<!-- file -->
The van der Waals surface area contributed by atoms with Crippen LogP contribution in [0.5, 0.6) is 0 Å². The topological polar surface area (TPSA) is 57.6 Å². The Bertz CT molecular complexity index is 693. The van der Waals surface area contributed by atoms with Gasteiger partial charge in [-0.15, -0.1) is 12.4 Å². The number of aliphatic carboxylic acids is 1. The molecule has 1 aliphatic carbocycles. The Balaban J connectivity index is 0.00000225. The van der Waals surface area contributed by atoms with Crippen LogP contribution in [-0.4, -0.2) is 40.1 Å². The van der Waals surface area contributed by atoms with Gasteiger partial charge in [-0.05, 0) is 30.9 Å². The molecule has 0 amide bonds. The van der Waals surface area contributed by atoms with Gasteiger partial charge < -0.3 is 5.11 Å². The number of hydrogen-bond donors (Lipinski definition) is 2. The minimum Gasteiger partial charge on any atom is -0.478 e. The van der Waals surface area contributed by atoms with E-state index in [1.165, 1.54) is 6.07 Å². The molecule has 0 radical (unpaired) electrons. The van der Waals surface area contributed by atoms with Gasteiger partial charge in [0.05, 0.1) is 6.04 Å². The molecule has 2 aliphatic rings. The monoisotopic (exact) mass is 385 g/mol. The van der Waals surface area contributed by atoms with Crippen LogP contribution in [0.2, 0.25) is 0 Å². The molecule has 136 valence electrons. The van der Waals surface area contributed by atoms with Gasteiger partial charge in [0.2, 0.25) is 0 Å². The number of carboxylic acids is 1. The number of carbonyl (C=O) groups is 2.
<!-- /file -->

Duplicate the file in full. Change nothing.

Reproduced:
The van der Waals surface area contributed by atoms with Crippen LogP contribution in [0.5, 0.6) is 0 Å². The topological polar surface area (TPSA) is 57.6 Å². The Bertz CT molecular complexity index is 693. The van der Waals surface area contributed by atoms with Gasteiger partial charge in [-0.15, -0.1) is 12.4 Å². The number of aliphatic carboxylic acids is 1. The molecule has 1 aliphatic carbocycles. The Balaban J connectivity index is 0.00000225. The van der Waals surface area contributed by atoms with Crippen LogP contribution in [-0.4, -0.2) is 40.1 Å². The van der Waals surface area contributed by atoms with Gasteiger partial charge in [-0.05, 0) is 30.9 Å². The molecule has 0 amide bonds. The van der Waals surface area contributed by atoms with Gasteiger partial charge < -0.3 is 5.11 Å². The number of hydrogen-bond donors (Lipinski definition) is 2. The minimum Gasteiger partial charge on any atom is -0.478 e. The van der Waals surface area contributed by atoms with E-state index in [1.165, 1.54) is 6.07 Å². The molecule has 0 radical (unpaired) electrons. The van der Waals surface area contributed by atoms with Gasteiger partial charge in [0.05, 0.1) is 6.04 Å². The molecule has 2 aliphatic rings. The monoisotopic (exact) mass is 385 g/mol. The van der Waals surface area contributed by atoms with Crippen LogP contribution in [0.2, 0.25) is 0 Å². The molecule has 136 valence electrons. The van der Waals surface area contributed by atoms with Gasteiger partial charge in [0.2, 0.25) is 0 Å². The number of carboxylic acids is 1. The number of carbonyl (C=O) groups is 2.